Two months after rejecting WT cells, mice immunized against K1735-1D8 were again transplanted with WT cells, which were rejected (FIG. 16a). In contrast, cells from the antigenically unrelated sarcoma Ag104 grew as well in the “rejector” mice as in naïve controls (FIG. 16b).
Approximately 20% of the mice twice immunized against K1735-1D8 and subsequently rejecting transplanted WT cells developed depigmentation of the skin which remained during a follow-up period of >4 months (FIG. 16c). There were no other signs of autoimmunity.
K1735-1D8 cells are effective as a therapeutic vaccine. Three experiments were performed in which mice with established K1735-WT tumors were transplanted with K1735-1D8 cells. The first was performed with mice having s.c. tumors of a surface area of approximately 30 mm2. One group was given the first of four weekly injections of K1735-1D8 cells at the side of the back contralateral to the WT tumors. Another group was transplanted with irradiated K1735-WT cells, and a third group received PBS s.c. The WT tumors grew in all control mice and in all mice immunized with irradiated K1735-WT cells. In contrast, they regressed in 4 of the 5 mice immunized against K1735-1D8 (FIG. 17a), which remained tumor-free and without signs of toxicity when the experiment was terminated 3 months later. The tumor nodule in the fifth mouse had decreased in size as long as the mouse received K1735-1D8 cells.
In a second experiment, mice were injected s.c., at weekly intervals, with K1735-1D8, starting 1 day before or either 4 or 8 days after they had been transplanted with K1735-WT cells. For comparison, MAb 1D8 was injected intraperitoneally (i.p.), on the same occasions, to other groups of mice. Controls received PBS i.p. As shown in Table 4, all control mice had to be sacrificed within 49 days of receiving the WT cells because of ≧100 mm2 tumors. In contrast, all mice vaccinated with K1735-1D8 cells or given MAb 1D8, starting one day before transplantation of the WT cells, were tumor-free when the experiment was terminated 70 days after transplantation of the WT cells. Mice immunized against K1735-1D8, starting either 4 or 8 days after transplantation of WT cells, had no detectable tumors during the first 28 days of observation, but 4 of those 10 mice developed tumors after the vaccination was discontinued. Mice that were first injected with the MAb 8 days after the WT cells developed tumors earlier than mice in the corresponding K1735-1D8 group, but there was no survival difference between the two groups. Tumors harvested 20 days after transplantation of the WT cells were sectioned and stained with H&E and also evaluated by immunohistochemistry. A tumor nodule from a PBS control mouse comprised many neoplastic cells and a small number of CD4+ and CD8+ T cells, as did one from a mouse receiving the MAb from day 8. In contrast, a nodule from a mouse first immunized against K1735-1D8 on day 8 contained large numbers of CD4+ and CD8+ T lymphocytes and only few neoplastic cells (FIG. 17b).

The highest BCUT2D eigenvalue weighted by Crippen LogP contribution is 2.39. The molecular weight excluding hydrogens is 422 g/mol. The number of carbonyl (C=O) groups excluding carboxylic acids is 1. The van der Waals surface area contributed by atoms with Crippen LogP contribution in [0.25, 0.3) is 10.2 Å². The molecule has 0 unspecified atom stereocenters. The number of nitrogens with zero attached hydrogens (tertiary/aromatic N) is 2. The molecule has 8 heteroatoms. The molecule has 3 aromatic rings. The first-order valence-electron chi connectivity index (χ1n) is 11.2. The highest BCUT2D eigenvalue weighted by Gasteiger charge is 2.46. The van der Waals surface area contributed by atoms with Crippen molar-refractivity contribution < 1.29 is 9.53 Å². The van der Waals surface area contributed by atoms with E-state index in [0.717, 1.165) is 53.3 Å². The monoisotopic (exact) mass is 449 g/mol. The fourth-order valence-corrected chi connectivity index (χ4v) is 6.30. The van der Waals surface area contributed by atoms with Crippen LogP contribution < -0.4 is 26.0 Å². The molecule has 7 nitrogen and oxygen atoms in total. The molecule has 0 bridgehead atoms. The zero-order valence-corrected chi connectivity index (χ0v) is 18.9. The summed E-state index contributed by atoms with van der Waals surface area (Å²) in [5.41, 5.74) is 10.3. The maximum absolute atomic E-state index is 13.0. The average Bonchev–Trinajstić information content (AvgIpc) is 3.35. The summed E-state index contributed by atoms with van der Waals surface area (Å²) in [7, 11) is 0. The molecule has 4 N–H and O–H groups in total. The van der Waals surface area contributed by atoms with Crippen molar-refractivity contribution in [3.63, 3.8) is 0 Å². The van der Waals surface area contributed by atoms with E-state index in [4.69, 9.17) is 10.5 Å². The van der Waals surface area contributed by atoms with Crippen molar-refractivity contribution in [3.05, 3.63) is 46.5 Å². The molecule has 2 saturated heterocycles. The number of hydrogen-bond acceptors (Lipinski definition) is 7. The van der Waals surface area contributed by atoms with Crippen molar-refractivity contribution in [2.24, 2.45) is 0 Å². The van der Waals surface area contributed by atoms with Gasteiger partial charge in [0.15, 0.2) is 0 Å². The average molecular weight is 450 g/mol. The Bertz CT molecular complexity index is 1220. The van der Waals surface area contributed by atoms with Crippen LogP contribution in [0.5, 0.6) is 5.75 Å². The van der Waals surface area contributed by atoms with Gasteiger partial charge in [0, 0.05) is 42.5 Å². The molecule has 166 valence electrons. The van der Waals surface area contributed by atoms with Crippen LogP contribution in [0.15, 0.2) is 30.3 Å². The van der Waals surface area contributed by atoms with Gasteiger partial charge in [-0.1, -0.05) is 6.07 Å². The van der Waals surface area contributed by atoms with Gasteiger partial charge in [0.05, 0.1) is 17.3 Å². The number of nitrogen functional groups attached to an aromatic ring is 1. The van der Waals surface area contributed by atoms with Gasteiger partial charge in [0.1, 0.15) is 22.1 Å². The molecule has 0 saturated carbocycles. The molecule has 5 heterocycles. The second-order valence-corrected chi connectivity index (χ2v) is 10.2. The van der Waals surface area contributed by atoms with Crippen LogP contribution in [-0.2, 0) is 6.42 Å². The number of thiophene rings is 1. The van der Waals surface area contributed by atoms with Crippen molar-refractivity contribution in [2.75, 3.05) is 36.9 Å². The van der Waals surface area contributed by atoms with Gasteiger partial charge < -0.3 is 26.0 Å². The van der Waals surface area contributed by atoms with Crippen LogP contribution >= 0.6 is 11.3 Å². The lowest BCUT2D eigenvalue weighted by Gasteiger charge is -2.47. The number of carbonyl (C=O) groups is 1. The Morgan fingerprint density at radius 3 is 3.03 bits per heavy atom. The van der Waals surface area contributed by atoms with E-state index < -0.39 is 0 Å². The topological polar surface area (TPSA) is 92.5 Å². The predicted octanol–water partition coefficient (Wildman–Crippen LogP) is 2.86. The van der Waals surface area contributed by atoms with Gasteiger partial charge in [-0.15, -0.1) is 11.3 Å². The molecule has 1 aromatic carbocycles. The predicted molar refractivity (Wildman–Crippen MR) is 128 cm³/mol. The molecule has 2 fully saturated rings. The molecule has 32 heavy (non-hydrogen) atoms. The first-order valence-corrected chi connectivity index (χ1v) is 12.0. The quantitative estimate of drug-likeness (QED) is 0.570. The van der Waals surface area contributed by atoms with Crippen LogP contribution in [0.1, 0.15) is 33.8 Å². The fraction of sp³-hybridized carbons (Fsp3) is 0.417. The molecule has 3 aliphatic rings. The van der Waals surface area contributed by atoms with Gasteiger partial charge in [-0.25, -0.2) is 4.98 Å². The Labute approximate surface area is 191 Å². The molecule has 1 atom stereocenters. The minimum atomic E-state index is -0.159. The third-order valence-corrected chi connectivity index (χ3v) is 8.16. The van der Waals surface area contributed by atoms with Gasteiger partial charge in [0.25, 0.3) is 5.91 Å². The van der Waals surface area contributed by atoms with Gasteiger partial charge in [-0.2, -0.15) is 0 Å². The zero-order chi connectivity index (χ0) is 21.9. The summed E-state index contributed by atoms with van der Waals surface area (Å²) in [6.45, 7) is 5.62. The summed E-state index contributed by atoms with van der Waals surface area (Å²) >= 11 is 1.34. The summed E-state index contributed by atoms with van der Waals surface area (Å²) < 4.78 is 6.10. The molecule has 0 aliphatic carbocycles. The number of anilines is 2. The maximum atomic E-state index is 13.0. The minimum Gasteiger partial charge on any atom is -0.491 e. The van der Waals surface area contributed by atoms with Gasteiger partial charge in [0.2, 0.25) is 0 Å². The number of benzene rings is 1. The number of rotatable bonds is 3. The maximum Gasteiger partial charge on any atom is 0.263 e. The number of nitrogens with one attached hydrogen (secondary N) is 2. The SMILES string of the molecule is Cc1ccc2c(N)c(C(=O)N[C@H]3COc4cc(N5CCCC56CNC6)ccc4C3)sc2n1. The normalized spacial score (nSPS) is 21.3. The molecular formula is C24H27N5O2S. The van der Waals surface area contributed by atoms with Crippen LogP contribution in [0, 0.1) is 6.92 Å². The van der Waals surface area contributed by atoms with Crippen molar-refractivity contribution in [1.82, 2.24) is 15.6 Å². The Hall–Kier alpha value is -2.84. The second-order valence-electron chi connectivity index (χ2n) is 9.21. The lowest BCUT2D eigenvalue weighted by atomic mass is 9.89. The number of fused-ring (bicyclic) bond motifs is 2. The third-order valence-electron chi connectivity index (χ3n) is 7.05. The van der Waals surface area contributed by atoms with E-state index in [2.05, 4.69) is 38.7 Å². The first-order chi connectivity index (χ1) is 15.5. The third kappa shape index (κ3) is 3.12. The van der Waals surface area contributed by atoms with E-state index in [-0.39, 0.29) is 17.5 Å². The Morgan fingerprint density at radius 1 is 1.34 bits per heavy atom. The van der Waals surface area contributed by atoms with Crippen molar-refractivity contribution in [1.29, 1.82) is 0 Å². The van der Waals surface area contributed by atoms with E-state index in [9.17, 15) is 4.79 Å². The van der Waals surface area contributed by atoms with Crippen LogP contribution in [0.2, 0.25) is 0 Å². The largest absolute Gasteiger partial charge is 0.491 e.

A third experiment, also with 5 mice/group, was performed in which we injected mice intravenously (i.v.) with 3×105 K1735-WT cells to initiate lung metastases. Three days later, K1735-1D8 cells were transplanted s.c., and this procedure was repeated once weekly for a month; control mice were injected with PBS. The experiment was terminated when one mouse in the control group died, 37 days after receiving the WT cells. At that time, lungs of the control mice each had >500 metastatic foci as compared to less than 10 such foci in the lungs from the immunized mice (FIG. 17c).
Immunization with K1735-1D8 cells induces a Th1 type immune response. Proliferation of spleen cells, as measured by uptake of tritiated thymidine, from mice immunized against K1735-1D8 was approximately twice that of spleen cells from naïve mice or mice immunized with irradiated K1735-WT (FIG. 18a). It increased almost 4-fold when the spleen cells from K1735-1D8 immunized mice were cultured together with irradiated K1735-WT cells, but not with Ag104 cells. Proliferation assays were also performed in which spleen cells from naïve mice and mice immunized against K1735-1D8 were labeled with CFDA SE (den Haan, Lehar et al., J. Exp. Med., 192, 1685-1695, 2000) before incubation with or without irradiated K1735-WT cells. CD4+ and CD8+ splenocytes from the K1735-1D8 immune mice proliferated vigorously (FIG. 18b), with the strongest proliferation seen in the presence of K1735-WT cells. Splenocytes from naïve mice did not proliferate.